201-996-9100 Bergen Office or 201-533-4407 Hudson Office
Blind contestant with autism leaves “America’s Got Talent” judges and audience in awe after inspiring performance

Blind contestant with autism leaves “America’s Got Talent” judges and audience in awe after inspiring performance

Blind contestant with autism leaves “America’s Got Talent” judges and audience in awe after inspiring performance

An “America’s Got Talent” contestant who is blind and has autism wowed judges on the show and received a standing ovation from the entire audience. With his mother alongside him, pianist and singer Kodi Lee delivered an inspirational performance for the ages, earning him a trip to the show’s final and becoming an overnight sensation.

During the show’s broadcast Tuesday night, Lee, 22, emerged on stage with his mom Tina and performed Donny Hathaway’s “A Song For You.” Some of the judges teared up during his act. Every single person in the audience stood up and clapped for Lee, who left everyone in awe.

America’s Got Talent
It looks like @Kodileerocks just proved to the world that talent is limitless!

Simon Cowell, one the show’s judges, considered the performance unforgettable. “What just happened there was really extraordinary. I’m going to remember this moment for the rest of my life.”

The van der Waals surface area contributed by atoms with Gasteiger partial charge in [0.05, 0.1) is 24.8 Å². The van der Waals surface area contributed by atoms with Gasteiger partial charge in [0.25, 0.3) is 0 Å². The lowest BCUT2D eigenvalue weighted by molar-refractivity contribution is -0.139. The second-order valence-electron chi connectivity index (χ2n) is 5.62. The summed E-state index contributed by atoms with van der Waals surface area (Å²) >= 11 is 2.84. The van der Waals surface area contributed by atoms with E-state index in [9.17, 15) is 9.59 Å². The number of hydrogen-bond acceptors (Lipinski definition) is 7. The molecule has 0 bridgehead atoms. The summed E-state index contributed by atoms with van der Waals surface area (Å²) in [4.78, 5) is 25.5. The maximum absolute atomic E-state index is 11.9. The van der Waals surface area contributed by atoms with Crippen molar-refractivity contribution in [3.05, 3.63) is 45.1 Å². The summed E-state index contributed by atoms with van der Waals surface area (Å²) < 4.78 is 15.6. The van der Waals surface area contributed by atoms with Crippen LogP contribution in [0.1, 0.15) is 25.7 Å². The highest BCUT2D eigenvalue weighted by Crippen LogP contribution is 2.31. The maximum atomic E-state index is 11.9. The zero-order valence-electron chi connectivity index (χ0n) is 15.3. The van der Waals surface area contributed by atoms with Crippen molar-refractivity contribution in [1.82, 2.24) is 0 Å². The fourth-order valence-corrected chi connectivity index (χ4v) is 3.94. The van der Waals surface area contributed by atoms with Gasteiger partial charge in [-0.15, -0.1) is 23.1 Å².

Before Kodi’s star turn, Tina shared her son’s origins with music and said he loved it “very early on.”

“His eyes just went huge,” she said. “He started singing and that’s when I was in tears because that’s when I realized, ‘Oh my gosh, he’s an entertainer.'”

She added that music allowed him to excel despite his struggles. “Through music and performing he was able to withstand living in this world because when you’re autistic it’s really hard to do what everybody else does. It actually has saved his life, playing music.”

Gabrielle Union, a new mother herself, praised Tina for doing everything possible for her child.

“I’m a new judge this season and I’m also a new mom this year,” Union said. “It’s the toughest job I’ve ever had, it’s also the most rewarding job I’ve ever had. You just want to give your kids, the moon, the stars and the rainbows. Tonight I’m giving you something special.”

She then rewarded Kodi Lee with a golden buzzer, her first of the season, which ensures his bid in the show’s final round. All four judges, including Howie Mandel and Julianne Hough, hugged Lee.

Union told Kodi, “You just changed the world.” She later explained in an “AGT” video on Wednesday why she rang for Lee.

“I’ve been saving my golden buzzer for just this moment,” she said. “I wanted an act, I wanted a performer that was going to change the world… and I believe Kodi was that act.”

America’s Got Talent
There is no feeling quite like hitting your first #GoldenBuzzer.@itsgabrielleu breaks down why she chose to use hers on @Kodileerocks.

Kodi’s mother said, “Thank you Gabrielle, you just made Kodi’s dreams come true.”

First published on May 30, 2019 / 12:31 PM
© 2019 CBS Interactive Inc. All Rights Reserved.

original source

 

What companies gain by including persons with disabilities

What companies gain by including persons with disabilities

 

More than one billion people in this world are living with some form of disability. That’s one in seven of us. Eighty percent of these people acquire their disability between the ages of 18 and 64 – the average working age for most – and they are 50% more likely to be unemployed.